The MFI of the Year for Africa/MENA region was awarded to our partner in Morocco, INMAA, an organization that has demonstrated consistent growth over recent years.
Following a 2009-10 crisis of the once celebrated Moroccan microfinance sector, INMAA had lost half its clients. This crisis was due to unchecked rapid growth, over-indebtedness and default. These are traps which INMAA did not fall into. They grew slowly through rural areas, knew their clients well and, though not unaffected by the crisis, had a better understanding of credit risk. However, once widespread defaults began, everyone was impacted and investment in the sector became almost non-existent. External investors fled as credit risk rose quickly, and sector was propped up by government investment that focused on the largest MFIs.
In December 2010, Whole Planet Foundation began support of INMAA with a first disbursement of $123,000 based on the MFI’s promising rural strategy that differentiated it from other microfinance institutions.
Since our partnership began, INMAA has experienced consistent growth. By 2014, INMAA had taken its active portfolio to 7,700 clients, a 48% increase from the end 2010. Write-offs, which were once at over ten percent, have dropped to less than two percent. Portfolio at Risk is now also less than three percent.
INMAA could not be the successful organization it is today without its driven microcredit clients. Nusah is one client who Brian Doe, Regional Director for Africa and the Middle East, had the opportunity to meet. Her business began a couple years ago when her son obtained a photocopier and wanted to start a business. The photocopier was a significant piece of equipment, and it seemed like it would be easy to use it as a way to launch a business and make a profit. But Nusah’s son did not have the money to cover the overhead costs of running the business, and was unable to purchase necessary items like paper and ink. Discouraged, he left their small town to seek out work in Casablanca–an option for men that does not often exist for women living in rural areas.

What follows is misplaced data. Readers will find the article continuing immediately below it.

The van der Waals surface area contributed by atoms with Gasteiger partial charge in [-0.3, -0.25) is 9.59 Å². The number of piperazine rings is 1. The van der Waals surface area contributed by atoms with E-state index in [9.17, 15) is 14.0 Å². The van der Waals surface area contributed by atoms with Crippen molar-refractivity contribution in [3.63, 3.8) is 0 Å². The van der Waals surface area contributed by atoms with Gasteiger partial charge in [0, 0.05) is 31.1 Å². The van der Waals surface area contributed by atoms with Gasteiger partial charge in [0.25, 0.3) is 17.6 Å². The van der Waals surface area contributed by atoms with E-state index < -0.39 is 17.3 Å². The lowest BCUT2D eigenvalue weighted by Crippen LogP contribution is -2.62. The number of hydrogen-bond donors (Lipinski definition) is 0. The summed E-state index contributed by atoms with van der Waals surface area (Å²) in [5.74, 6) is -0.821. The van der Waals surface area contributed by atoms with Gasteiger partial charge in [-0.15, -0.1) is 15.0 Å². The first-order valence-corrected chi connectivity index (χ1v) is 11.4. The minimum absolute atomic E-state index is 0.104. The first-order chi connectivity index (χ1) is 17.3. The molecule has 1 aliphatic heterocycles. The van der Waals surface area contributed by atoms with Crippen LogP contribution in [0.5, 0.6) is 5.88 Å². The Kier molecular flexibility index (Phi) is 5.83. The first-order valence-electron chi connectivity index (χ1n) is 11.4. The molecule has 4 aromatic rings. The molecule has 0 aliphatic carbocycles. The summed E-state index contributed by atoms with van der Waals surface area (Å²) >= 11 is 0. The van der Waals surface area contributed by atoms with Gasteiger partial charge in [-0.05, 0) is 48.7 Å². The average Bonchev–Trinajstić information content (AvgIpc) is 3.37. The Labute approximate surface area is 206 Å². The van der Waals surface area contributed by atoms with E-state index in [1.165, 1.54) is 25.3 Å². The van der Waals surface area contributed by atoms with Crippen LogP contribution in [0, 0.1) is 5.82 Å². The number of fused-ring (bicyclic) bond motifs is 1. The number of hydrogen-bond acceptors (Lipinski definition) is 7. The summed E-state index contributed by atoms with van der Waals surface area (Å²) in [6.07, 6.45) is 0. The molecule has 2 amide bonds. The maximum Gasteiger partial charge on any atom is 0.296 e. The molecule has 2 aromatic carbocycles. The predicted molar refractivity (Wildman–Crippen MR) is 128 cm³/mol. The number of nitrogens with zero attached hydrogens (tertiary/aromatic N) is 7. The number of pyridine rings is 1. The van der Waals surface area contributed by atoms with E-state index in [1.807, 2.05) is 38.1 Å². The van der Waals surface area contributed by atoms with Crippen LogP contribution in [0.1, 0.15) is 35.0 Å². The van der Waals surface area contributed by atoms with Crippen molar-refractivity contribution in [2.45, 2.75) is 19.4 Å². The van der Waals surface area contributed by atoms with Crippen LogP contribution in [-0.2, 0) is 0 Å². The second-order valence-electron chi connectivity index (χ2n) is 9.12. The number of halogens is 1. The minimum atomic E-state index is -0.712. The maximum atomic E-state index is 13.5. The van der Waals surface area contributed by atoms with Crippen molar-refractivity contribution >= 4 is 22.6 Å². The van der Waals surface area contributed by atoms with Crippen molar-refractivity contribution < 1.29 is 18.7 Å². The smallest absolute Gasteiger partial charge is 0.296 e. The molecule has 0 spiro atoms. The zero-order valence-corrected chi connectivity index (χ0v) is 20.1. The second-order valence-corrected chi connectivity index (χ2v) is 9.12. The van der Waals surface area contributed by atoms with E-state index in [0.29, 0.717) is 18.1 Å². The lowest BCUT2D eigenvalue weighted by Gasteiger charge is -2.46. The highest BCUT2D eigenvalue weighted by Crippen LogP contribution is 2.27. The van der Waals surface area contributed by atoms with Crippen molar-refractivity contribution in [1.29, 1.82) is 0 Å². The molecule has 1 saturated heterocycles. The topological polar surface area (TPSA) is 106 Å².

And Nusah was left with the photocopier. She began to wonder if she should sell it, or try to make something out of it. She found her answer when she met INMAA–two of their staff are embedded in her small town–and learned about the microloans they offer.
Soon, she took out a loan of about $300 to cover the running costs associated with the photocopier. When Brian met her in December she was actually managing a loan of about $1684 and had slowly built up a thriving business, which included a small internet cafe using flashdrive modem keys. She had also bought a printer to print things for people – and there, in the corner, was the photocopier, still bringing in revenue.
Nusah’s story highlights the stark difference between trying to start a business with no capital versus having just $300 up-front, and the impact that can have for the poor and their chances for prosperity.
Nusah is one example of someone who has been able to change her own life through a microloan from INMAA and our team is proud to honor them as the MFI of the Year for Africa/MENA region. The future continues to look bright for this MFI. At the end of 2014 INMAA signed new partnerships with more conservative investors who had previously left the sector–Such partnerships will put them on the path to scaling for years to come. And this year, Whole Foods Market Team Members will have the pleasure to meet microcredit clients of INMAA on the Whole Foods Market Team Member Volunteer Program!
We’re pleased that through this award, INMAA will be able to buy additional desks and motorcycles for their operations.
P.S. Check out the announcement they’ve shared on their website!